Women Benefit From Testosterone Treatments

As we are becoming more aware of the fact that hormones may have a significant impact on women’s libidos, testosterone has began to play a more important role in evaluation and treatment. Testosterone is typically thought of as a male hormone but lower levels may also be critical to a woman’s health and wellbeing. For years research has supported the fact that testosterone replacement therapy in men significantly impacts libido, bone density, energy levels and mood, so practitioners experimented with small amounts of testosterone replacement and began to see significant and sometimes dramatic outcomes.

Testosterone Replacement Therapy for Women

These positive results lead to the use of testosterone therapy for low libido (or low desire) in women is becoming more common and research on post-menopausal women have shown positive results. Those of us in the field can tell you from our practical experience with thousands of patients with low libido: testosterone can and does work to raise a woman’s desire and interest in sex.

After nearly eleven years in practice here’s what we can tell you about testosterone:

Testosterone is a hormone and can replace or boost your hormone levels and influence the way you feel about sex.
Testosterone can’t make you and your partner fight less (unless your fighting has to do with a lack of sex).
Testosterone can’t work through past sexual abuse issues for you.
Testosterone can’t make you less angry at your partner.
This means you cannot use testosterone replacement to solve psychological or relationship issues or control other aspects of your life that seem unfulfilling. Essentially, you need to work with a practitioner who will help you to identify all the factors that are contributing to your low libido and help you work on each of them in the most appropriate and productive way.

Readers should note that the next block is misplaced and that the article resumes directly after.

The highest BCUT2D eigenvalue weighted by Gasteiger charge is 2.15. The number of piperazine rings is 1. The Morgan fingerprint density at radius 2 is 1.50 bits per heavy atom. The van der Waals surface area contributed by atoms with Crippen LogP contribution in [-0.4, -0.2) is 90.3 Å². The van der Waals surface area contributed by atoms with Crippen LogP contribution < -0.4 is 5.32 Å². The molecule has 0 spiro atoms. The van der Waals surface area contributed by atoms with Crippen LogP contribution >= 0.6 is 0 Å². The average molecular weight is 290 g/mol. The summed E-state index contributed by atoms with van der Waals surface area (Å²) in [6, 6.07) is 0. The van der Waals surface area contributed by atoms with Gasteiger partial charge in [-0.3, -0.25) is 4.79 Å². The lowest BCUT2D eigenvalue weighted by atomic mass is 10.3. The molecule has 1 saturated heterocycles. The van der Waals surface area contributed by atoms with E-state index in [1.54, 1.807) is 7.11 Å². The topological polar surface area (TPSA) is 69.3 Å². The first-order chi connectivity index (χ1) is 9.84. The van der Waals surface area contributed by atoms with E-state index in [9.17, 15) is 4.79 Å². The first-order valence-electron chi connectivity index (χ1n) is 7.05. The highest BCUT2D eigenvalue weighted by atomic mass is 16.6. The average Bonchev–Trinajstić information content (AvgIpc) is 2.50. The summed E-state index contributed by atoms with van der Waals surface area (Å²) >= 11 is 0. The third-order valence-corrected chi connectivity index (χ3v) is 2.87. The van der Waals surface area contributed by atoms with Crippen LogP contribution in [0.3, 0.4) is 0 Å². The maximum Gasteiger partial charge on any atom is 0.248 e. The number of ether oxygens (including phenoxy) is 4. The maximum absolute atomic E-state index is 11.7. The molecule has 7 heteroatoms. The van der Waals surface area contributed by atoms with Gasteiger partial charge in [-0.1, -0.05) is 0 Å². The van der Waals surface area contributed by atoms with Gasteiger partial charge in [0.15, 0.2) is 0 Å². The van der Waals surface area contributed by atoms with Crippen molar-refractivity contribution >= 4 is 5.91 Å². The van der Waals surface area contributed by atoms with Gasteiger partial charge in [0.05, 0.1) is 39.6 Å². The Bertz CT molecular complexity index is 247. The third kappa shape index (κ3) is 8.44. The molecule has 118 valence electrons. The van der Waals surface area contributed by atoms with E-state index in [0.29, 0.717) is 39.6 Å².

Bear in mind is that using testosterone on women is fairly new. Drug companies and the FDA are hesitant to set up large-scale testing on women because hormone therapy is complicated and may have negative consequences. As a result, there is not a great deal of information on long term effects of using testosterone replacement, although there are no conclusive areas of concern in its use either. When mild short term side effects do surface, they are addressed with proper monitoring of typically low dosage

The good news is that if the problem really is hormonal, or even partially hormonal, we see excellent results when we use testosterone. It is a useful tool for many of our patients because, let’s face it, no amount of therapy, sweet talk or good communication will really help your libido if you’re walking around with the hormonal profile of a 10 year old. You just won’t be interested in sex.

So if you think the problem may be hormonal (and in my 10 years of practice I have come to trust women’s own instincts) you might want to consider talking to a practitioner about testosterone replacement therapy.

What is Oxytocin?


  • About Oxytocin

    Oxytocin is the reason why we form all sorts of deep connections and is often called “The Bonding Hormone”. Oxytocin also plays a huge role in the nonprocreative aspects of sex. Research has shown that for women, not only is oxytocin released during orgasm, it appears to be responsible for causing orgasms in the first place.

  • For questions or more information:

Oxytocin is a hormone produced mainly by the hypothalamus (an almond sized region of the brain) and is released either directly into the blood via the pituitary gland, or to other parts of the brain and spinal cord. Best known for its role in childbirth, oxytocin plays a vital role in triggering uterine contractions. Many times if contractions are not powerful enough to complete delivery the mother will be give oxytocin to help the labor process and contractions.



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